felt that the specific targeting of foreigners would crowd their kids out of the best schools. Worse, allowing large numbers of foreign students would have a ripple-down effect and make it even more difficult than now for young Singaporeans to find a place in good schools. 49. Unlike the first concern, these concerns were expressed by parents who were worried about the hope and future of their children, rather than their own immediate welfare. Some asked the government to protect the positions for Singaporean children in good schools. They argued that our children should be given the best educational opportunities, so that they could compete in future as working adults. 50. We are confident that the government will ensure that no child in Singapore is denied a place in our schools. However, to realise our vision for Singapore, we cannot shy away from competition. We can choose to bury our heads in the sand like ostriches but that will not make the competition go away. Protectionism will not help us but stymie the growth of our children. Instead, teaching our children early how to swim will ensure they can swim faster and further later on in life. 51. Foreign students will benefit our schools and children. They will raise standards by spurring excellence in our classes. Like foreign talent in our work force, foreign students in our schools are another resource we can tap. They bring with them new cultures, innovative ideas which can stimulate and broaden the outlook of our local students. Many schools are already observing national days of other countries and celebrating cultural diversity. 52. The youth of Singapore must also develop international awareness and global mindset. An island mindset will spell undisputed failure for Singapore. We must create opportunities for our students to travel overseas and interact with foreign students. Some schools are already organising excursions, study trips and exchange visits during school holidays to countries like the UK, France, Australia and China. ...read more.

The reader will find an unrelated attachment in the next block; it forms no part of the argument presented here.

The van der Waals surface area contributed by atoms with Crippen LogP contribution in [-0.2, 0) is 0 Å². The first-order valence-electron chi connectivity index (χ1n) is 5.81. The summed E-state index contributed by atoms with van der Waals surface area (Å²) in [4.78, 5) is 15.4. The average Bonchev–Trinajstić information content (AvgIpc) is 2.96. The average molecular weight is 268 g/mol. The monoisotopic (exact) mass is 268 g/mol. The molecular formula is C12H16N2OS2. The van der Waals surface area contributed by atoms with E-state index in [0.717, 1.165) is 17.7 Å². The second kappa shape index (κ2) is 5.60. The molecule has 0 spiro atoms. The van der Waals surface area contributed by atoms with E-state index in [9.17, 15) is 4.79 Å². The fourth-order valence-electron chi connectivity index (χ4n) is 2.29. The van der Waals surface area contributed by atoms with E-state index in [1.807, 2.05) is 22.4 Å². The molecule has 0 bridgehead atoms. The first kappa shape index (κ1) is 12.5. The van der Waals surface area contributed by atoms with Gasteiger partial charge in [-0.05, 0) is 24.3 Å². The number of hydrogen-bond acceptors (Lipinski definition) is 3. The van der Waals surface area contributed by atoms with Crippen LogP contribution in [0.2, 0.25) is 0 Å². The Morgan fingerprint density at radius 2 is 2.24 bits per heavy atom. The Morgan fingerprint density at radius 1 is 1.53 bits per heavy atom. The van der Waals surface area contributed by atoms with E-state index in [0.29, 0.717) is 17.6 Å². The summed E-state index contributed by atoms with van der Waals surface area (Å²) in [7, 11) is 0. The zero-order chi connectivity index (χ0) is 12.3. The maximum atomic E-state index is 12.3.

Conclusion

Singapore prospered because they came and contributed. 91. For Singapore to remain competitive and prosperous, we must be like the sea , receiving a continual flow of talent. We also need to develop and maximise the talents and abilities of all Singaporeans. No vision of Singapore can be sustained unless we can keep and develop our local talent. There is no contradiction between attracting foreign talent and nurturing local talent. They are not two horns locked forever in battle but two wings that will propel a thriving Singapore. Foreign talent is not "them" and locals "us". Instead, "we" are the same team competing together against the world. Everyone matters to Singapore's success. For the want of a nail, A shoe was lost. For the want of a shoe, A horse was lost. For the want of a horse, A soldier was lost. For the want of a soldier, A war was lost. For the want of a war, A kingdom was lost. And all for the want of a horse shoe nail. 92. This report attempts to capture some of the key concerns and recommendations that emerged from our committee's meetings, deliberations with the public and the broad consensus which eventually emerged. Our views are by no means comprehensive; neither do we claim that our recommendations are the only right ones. But we have put them forth in the belief that these are aspects of the society we want to create and the dream we have. Our forefathers too came to Singapore with their dreams. They came, stayed and were transformed into Singaporeans. 93. This is our unfolding Singapore story, a global centre of opportunity. Let's join our hands to realise our vision for Singapore. . . . . . 1 Ghoshal, S. & Bartlett, C. A. (June 28, 1998). "Play the right card to get the aces in the pack: Management recruitment". Financial Times, p. 14. 2 "Johns Hopkins hospital in Singapore" (November 5, 1998). The Straits Times, p. 35. 3 Velloor, R. (October 22, 1998). "Caltex to move global HQ here", The Straits Times, p. 1. ?? ?? ?? ?? 1 ...read more.